Journal of Bioanalysis & Biomedicine

ISSN: 1948-593X

Open Access

Awareness and Beliefs of Antimicrobial Resistance among Health Professionals Working at Tikur Anbessa Specialized Hospital, Addis Ababa: Ethiopia


Alemseged Beyene Berha, Dugomsa Amin and Minyahil Alebachew

Introduction: Antimicrobial Resistance (AMR) threatens the effective prevention and treatment of an everincreasing range of infections caused by bacteria, parasites, viruses and fungi. In recent years, since the rate at which resistance occurs has outpaced the development of new drug replacements, it has become necessary to use the currently available agents, optimally and appropriately. The aim of this study was to assess the medical staff awareness towards the most common resistant bacteria species, the factors contributing to the lack of awareness, and the possible measures to address the awareness gap.

Methods: A structured questionnaire was administered to 205 health care professionals including physicians, pharmacists, and nurses at Tikur Anbessa Specialized Hospitals, Addis Ababa-Ethiopia.

Results: The study identified that most of the responding physicians and pharmacists considered Pseudomonas aeruginosa and methicillin-resistant Staphylococcus aureus (MRSA) as the most frequently encountered resistant bacterial species. However, nurses recognized both MRSA and extended-spectrum β-lactamase producing Gramnegative bacilli (ESBL) as the most prevalent resistant species. Majority of physicians (79.2%) and pharmacists (79.9%) reported prolonged hospitalization as a factor likely to contribute to the increased incidence of bacterial resistance. About 66.0% of pharmacists indicated that the use of antibiotics without prescription as a significant reason for the development of bacterial resistance. Most of the physicians (71.4%) reported that appropriate infection control is the most important measure to reduce bacterial resistance.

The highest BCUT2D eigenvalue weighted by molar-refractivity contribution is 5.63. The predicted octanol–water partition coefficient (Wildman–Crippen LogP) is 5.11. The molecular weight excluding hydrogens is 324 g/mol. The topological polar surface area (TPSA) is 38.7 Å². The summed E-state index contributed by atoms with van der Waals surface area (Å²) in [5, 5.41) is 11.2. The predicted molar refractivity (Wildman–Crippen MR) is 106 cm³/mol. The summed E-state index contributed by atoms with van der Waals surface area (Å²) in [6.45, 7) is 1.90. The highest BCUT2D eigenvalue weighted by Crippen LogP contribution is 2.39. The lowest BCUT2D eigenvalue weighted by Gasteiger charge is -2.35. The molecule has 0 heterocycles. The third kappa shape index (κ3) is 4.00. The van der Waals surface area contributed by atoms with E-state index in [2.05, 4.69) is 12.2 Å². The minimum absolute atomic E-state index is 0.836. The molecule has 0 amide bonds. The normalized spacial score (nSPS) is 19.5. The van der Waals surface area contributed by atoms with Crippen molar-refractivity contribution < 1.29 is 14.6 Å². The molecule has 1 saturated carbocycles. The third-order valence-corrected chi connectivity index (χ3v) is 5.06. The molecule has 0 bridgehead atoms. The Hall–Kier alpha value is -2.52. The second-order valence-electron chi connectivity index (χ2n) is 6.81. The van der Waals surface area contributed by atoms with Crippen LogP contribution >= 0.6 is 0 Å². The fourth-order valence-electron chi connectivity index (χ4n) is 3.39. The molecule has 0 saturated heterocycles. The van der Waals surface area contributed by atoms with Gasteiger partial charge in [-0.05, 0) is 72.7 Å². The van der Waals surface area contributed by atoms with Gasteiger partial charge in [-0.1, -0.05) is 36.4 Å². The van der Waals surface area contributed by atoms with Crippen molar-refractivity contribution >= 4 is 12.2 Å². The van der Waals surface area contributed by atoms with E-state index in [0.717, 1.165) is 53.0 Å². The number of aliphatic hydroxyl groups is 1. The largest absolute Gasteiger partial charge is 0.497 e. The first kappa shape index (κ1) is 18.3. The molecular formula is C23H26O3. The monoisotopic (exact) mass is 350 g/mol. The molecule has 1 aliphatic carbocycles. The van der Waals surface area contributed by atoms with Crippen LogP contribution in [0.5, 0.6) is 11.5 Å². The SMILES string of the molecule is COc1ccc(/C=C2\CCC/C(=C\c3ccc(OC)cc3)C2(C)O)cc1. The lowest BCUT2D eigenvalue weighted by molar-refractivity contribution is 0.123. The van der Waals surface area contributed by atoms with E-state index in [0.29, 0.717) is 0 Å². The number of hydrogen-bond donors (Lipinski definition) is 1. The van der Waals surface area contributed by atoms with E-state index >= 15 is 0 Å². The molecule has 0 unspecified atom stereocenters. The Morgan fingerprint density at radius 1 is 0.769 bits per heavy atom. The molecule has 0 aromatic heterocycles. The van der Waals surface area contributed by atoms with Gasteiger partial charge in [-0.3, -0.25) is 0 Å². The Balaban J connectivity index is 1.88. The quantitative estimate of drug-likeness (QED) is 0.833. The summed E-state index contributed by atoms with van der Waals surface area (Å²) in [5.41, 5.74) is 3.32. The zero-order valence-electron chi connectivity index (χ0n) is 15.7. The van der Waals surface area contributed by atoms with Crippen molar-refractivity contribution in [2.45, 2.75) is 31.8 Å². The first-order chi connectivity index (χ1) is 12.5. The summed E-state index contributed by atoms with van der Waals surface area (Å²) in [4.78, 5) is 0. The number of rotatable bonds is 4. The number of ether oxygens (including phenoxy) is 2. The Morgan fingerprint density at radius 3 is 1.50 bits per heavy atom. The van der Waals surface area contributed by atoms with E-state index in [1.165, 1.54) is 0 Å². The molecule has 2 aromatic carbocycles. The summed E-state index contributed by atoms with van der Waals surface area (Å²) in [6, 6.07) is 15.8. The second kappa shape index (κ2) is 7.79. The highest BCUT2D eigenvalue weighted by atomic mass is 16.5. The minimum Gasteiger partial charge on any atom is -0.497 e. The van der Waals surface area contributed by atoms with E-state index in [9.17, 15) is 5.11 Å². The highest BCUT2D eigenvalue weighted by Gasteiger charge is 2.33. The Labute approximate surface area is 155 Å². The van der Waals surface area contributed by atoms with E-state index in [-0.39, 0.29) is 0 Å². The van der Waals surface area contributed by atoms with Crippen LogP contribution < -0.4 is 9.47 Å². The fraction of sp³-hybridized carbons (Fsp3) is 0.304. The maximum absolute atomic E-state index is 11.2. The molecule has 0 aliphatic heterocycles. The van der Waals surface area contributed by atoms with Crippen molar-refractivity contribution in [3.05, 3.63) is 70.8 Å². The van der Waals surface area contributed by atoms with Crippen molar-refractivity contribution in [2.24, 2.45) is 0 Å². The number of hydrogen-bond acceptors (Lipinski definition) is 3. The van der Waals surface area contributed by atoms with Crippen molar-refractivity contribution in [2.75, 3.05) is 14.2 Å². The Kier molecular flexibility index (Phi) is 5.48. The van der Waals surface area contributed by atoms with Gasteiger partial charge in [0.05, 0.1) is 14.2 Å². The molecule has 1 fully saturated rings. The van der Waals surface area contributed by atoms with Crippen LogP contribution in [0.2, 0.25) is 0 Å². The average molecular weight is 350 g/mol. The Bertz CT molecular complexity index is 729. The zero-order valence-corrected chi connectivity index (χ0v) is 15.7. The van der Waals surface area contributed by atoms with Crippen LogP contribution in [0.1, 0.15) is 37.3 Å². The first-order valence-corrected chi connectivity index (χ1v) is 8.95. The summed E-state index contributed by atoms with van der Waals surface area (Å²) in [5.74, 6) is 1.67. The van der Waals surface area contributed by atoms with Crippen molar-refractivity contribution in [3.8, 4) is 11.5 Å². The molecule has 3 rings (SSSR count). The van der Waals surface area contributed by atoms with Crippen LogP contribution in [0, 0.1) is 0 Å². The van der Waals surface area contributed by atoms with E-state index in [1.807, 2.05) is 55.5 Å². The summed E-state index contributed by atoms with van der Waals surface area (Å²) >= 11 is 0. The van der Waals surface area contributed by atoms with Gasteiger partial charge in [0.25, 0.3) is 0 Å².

Conclusion: The findings of this study revealed that there was good awareness of the most common AMR etiologies and their risk factors among the different discipline health professionals. Even though there was a varying level of awareness among the health care professionals. Continuous medical education programs would be desirable to keep the health care professionals updated and diminish the future risk of excessive bacterial resistance.


Share this article

50+ Million Readerbase

Journal Highlights

Google Scholar citation report
Citations: 2511

Journal of Bioanalysis & Biomedicine received 2511 citations as per Google Scholar report

Journal of Bioanalysis & Biomedicine peer review process verified at publons

Indexed In

arrow_upward arrow_upward